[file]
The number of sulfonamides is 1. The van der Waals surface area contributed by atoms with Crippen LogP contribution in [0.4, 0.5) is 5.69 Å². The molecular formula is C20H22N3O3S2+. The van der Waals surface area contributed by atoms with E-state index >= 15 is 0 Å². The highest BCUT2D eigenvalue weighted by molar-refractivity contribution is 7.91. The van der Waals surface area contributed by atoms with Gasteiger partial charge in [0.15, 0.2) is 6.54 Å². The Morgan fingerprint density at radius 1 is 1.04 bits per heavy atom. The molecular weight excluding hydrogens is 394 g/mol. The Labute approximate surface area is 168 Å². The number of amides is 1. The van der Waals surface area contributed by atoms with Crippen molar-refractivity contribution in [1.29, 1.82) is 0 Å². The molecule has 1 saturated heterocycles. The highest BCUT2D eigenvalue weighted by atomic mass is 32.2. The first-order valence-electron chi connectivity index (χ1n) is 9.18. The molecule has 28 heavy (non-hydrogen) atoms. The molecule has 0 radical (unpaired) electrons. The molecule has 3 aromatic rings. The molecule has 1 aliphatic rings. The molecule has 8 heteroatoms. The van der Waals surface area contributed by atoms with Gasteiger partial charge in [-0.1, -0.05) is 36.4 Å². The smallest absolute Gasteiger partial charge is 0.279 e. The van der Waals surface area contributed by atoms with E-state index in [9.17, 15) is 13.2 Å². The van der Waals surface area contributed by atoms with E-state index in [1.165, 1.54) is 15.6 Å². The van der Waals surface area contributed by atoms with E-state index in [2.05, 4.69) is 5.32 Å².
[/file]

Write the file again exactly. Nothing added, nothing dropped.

The number of sulfonamides is 1. The van der Waals surface area contributed by atoms with Crippen LogP contribution in [0.4, 0.5) is 5.69 Å². The molecular formula is C20H22N3O3S2+. The van der Waals surface area contributed by atoms with E-state index >= 15 is 0 Å². The highest BCUT2D eigenvalue weighted by molar-refractivity contribution is 7.91. The van der Waals surface area contributed by atoms with Gasteiger partial charge in [0.15, 0.2) is 6.54 Å². The Morgan fingerprint density at radius 1 is 1.04 bits per heavy atom. The molecular weight excluding hydrogens is 394 g/mol. The Labute approximate surface area is 168 Å². The number of amides is 1. The van der Waals surface area contributed by atoms with Crippen molar-refractivity contribution in [1.29, 1.82) is 0 Å². The molecule has 1 saturated heterocycles. The highest BCUT2D eigenvalue weighted by atomic mass is 32.2. The first-order valence-electron chi connectivity index (χ1n) is 9.18. The molecule has 28 heavy (non-hydrogen) atoms. The molecule has 0 radical (unpaired) electrons. The molecule has 3 aromatic rings. The molecule has 1 aliphatic rings. The molecule has 8 heteroatoms. The van der Waals surface area contributed by atoms with Gasteiger partial charge in [-0.1, -0.05) is 36.4 Å². The smallest absolute Gasteiger partial charge is 0.279 e. The van der Waals surface area contributed by atoms with E-state index in [9.17, 15) is 13.2 Å². The van der Waals surface area contributed by atoms with E-state index in [1.165, 1.54) is 15.6 Å². The van der Waals surface area contributed by atoms with E-state index in [2.05, 4.69) is 5.32 Å².